State dance: Square Dance (Adopted in 1977)
State insect: Oregon Swallowtail Butterfly (Papilio oregonius; since 1979)
State gemstone: Oregon sunstone, a type of feldspar (since 1987)
State nut: Hazelnut (since 1989)
State seashell: Oregon hairy triton (Fusitriton oregonensis, a gastropod in the cymatiidae family; since 1991)
State mushroom: Pacific Golden Chanterelle (since 1999)
State beverage: Milk (since 1997)


  • Before Oregon officially became an official U.S. territory in 1848, the provisional government briefly encouraged the minting of $5 and $10 dollar "Beaver Coins" in order to make up for the lack of U.S. currency. Thus Oregon has the distinction of being one of the few U.S. areas to mint its own currency.
  • Oregon is the only state in the United States with a flag that features a different obverse and reverse. It is one of the few official flags in the world that does so. The "front" of the flag shows the state seal, while the "back" features a small beaver, in honor of the official state animal.
  • Oregon has the smallest park in the world: Mill Ends Park in Portland, Oregon.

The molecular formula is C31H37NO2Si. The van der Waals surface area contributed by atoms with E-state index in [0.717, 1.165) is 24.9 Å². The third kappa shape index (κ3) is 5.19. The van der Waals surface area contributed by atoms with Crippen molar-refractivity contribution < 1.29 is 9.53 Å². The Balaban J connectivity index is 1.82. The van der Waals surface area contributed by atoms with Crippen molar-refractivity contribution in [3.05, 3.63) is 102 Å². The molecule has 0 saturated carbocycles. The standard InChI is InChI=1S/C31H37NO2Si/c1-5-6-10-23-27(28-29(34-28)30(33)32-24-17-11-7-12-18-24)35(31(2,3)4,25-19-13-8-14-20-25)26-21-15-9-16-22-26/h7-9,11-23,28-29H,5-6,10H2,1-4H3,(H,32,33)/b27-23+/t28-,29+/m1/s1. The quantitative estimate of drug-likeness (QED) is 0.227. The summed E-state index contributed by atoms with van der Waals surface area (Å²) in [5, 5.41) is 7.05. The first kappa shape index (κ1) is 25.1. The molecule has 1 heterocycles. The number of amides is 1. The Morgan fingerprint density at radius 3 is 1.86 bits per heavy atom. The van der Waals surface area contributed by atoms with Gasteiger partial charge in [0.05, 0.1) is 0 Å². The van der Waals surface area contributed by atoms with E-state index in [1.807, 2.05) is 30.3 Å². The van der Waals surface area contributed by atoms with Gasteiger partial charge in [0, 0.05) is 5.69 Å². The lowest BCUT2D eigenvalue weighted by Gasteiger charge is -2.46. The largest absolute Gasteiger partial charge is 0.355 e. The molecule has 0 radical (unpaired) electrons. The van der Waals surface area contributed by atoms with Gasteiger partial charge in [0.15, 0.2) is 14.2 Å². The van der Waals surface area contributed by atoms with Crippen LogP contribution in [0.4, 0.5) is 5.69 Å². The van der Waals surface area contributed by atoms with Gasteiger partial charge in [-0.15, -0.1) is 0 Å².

• Oregon has no sales taxes
  • Abbreviations for the state include OR (postal), Ore., and Oreg.
  • Oregon is one of two states that prohibits drivers from pumping their own gasoline. The other is New Jersey.
  • Movies filmed in Oregon include Animal House, Kindergarten Cop, One Flew Over the Cuckoo's Nest, Sometimes a Great Notion, The Goonies, Elephant, Bandits, and Drugstore Cowboy.
  • Oregon claims the D River is the shortest river in the world, while the American state of Montana makes the same claim of the Roe River. The Guinness Book of Records officially declared that the two rivers are the same length and can both claim the honor.
  • The Kingsmen, who made the song Louie Louie famous, are from Portland. There was an unsuccessful effort to make Louie Louie Oregon's official state song.
  • In 1970 the Oregon Highway Division (now Oregon Department of Transportation) exploded a dead beached whale on a beach just outside Lane County. The results were not as expected and KATU Channel 2 news reporter Paul Linnman captured the results on film of the exploding whale.
  • Herbert Hoover lived with his uncle in Newberg, Oregon for six years after his parents died.